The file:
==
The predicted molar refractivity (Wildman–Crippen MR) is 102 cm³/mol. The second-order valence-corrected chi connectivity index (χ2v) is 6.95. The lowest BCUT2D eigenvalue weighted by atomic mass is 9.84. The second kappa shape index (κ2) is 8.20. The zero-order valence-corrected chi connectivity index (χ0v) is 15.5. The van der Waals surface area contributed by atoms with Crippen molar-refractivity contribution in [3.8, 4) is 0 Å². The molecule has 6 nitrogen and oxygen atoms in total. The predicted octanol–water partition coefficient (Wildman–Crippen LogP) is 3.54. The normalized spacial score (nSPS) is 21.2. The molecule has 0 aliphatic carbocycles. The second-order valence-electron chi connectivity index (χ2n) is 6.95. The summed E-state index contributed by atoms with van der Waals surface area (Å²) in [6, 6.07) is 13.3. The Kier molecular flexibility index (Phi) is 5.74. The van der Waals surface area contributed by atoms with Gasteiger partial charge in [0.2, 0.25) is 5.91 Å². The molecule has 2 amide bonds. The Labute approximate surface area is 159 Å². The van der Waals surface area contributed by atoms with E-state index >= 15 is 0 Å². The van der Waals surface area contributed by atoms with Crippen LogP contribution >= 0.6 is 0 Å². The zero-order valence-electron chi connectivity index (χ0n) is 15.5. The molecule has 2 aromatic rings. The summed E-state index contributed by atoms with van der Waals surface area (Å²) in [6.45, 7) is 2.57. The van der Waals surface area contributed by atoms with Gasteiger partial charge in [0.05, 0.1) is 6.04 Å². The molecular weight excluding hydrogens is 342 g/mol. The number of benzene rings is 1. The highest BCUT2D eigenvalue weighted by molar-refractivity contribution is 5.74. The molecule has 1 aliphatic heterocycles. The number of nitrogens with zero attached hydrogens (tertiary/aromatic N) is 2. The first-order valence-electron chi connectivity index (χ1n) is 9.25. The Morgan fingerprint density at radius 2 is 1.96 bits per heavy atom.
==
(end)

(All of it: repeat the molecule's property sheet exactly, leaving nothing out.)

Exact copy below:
The predicted molar refractivity (Wildman–Crippen MR) is 102 cm³/mol. The second-order valence-corrected chi connectivity index (χ2v) is 6.95. The lowest BCUT2D eigenvalue weighted by atomic mass is 9.84. The second kappa shape index (κ2) is 8.20. The zero-order valence-corrected chi connectivity index (χ0v) is 15.5. The van der Waals surface area contributed by atoms with Crippen molar-refractivity contribution in [3.8, 4) is 0 Å². The molecule has 6 nitrogen and oxygen atoms in total. The predicted octanol–water partition coefficient (Wildman–Crippen LogP) is 3.54. The normalized spacial score (nSPS) is 21.2. The molecule has 0 aliphatic carbocycles. The second-order valence-electron chi connectivity index (χ2n) is 6.95. The summed E-state index contributed by atoms with van der Waals surface area (Å²) in [6, 6.07) is 13.3. The Kier molecular flexibility index (Phi) is 5.74. The van der Waals surface area contributed by atoms with Gasteiger partial charge in [0.2, 0.25) is 5.91 Å². The molecule has 2 amide bonds. The Labute approximate surface area is 159 Å². The van der Waals surface area contributed by atoms with E-state index >= 15 is 0 Å². The van der Waals surface area contributed by atoms with Crippen LogP contribution >= 0.6 is 0 Å². The zero-order valence-electron chi connectivity index (χ0n) is 15.5. The molecule has 2 aromatic rings. The summed E-state index contributed by atoms with van der Waals surface area (Å²) in [6.45, 7) is 2.57. The van der Waals surface area contributed by atoms with Gasteiger partial charge in [0.05, 0.1) is 6.04 Å². The molecular weight excluding hydrogens is 342 g/mol. The number of benzene rings is 1. The highest BCUT2D eigenvalue weighted by molar-refractivity contribution is 5.74. The molecule has 1 aliphatic heterocycles. The number of nitrogens with zero attached hydrogens (tertiary/aromatic N) is 2. The first-order valence-electron chi connectivity index (χ1n) is 9.25. The Morgan fingerprint density at radius 2 is 1.96 bits per heavy atom.